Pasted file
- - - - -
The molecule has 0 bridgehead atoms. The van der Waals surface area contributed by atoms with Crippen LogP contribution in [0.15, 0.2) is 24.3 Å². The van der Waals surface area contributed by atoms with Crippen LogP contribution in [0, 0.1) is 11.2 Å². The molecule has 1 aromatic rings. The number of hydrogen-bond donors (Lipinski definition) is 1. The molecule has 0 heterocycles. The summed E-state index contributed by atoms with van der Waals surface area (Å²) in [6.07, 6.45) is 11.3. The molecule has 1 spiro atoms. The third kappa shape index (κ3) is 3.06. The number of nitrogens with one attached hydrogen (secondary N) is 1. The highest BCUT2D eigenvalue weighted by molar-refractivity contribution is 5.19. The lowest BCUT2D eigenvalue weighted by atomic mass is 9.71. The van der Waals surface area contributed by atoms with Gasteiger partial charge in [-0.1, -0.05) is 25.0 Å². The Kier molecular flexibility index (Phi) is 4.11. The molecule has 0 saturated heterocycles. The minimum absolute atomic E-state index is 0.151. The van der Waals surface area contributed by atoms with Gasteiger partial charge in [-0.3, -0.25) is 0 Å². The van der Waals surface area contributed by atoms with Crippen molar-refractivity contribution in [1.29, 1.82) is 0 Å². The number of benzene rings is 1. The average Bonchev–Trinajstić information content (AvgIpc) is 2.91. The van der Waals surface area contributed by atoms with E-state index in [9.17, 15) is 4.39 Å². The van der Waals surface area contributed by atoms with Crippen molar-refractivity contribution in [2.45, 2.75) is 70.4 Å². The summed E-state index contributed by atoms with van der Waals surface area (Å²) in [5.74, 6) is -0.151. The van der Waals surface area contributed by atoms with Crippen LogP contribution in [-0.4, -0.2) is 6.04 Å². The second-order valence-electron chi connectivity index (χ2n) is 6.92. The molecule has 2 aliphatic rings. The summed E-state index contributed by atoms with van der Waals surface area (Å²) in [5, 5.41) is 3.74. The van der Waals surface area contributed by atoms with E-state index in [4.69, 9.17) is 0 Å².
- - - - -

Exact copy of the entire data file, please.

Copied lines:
The molecule has 0 bridgehead atoms. The van der Waals surface area contributed by atoms with Crippen LogP contribution in [0.15, 0.2) is 24.3 Å². The van der Waals surface area contributed by atoms with Crippen LogP contribution in [0, 0.1) is 11.2 Å². The molecule has 1 aromatic rings. The number of hydrogen-bond donors (Lipinski definition) is 1. The molecule has 0 heterocycles. The summed E-state index contributed by atoms with van der Waals surface area (Å²) in [6.07, 6.45) is 11.3. The molecule has 1 spiro atoms. The third kappa shape index (κ3) is 3.06. The number of nitrogens with one attached hydrogen (secondary N) is 1. The highest BCUT2D eigenvalue weighted by molar-refractivity contribution is 5.19. The lowest BCUT2D eigenvalue weighted by atomic mass is 9.71. The van der Waals surface area contributed by atoms with Gasteiger partial charge in [-0.1, -0.05) is 25.0 Å². The Kier molecular flexibility index (Phi) is 4.11. The molecule has 0 saturated heterocycles. The minimum absolute atomic E-state index is 0.151. The van der Waals surface area contributed by atoms with Gasteiger partial charge in [-0.3, -0.25) is 0 Å². The van der Waals surface area contributed by atoms with Crippen molar-refractivity contribution in [1.29, 1.82) is 0 Å². The number of benzene rings is 1. The average Bonchev–Trinajstić information content (AvgIpc) is 2.91. The van der Waals surface area contributed by atoms with E-state index in [9.17, 15) is 4.39 Å². The van der Waals surface area contributed by atoms with Crippen molar-refractivity contribution in [2.45, 2.75) is 70.4 Å². The summed E-state index contributed by atoms with van der Waals surface area (Å²) in [5.74, 6) is -0.151. The van der Waals surface area contributed by atoms with Crippen LogP contribution in [-0.4, -0.2) is 6.04 Å². The second-order valence-electron chi connectivity index (χ2n) is 6.92. The molecule has 2 aliphatic rings. The summed E-state index contributed by atoms with van der Waals surface area (Å²) in [5, 5.41) is 3.74. The van der Waals surface area contributed by atoms with E-state index in [4.69, 9.17) is 0 Å².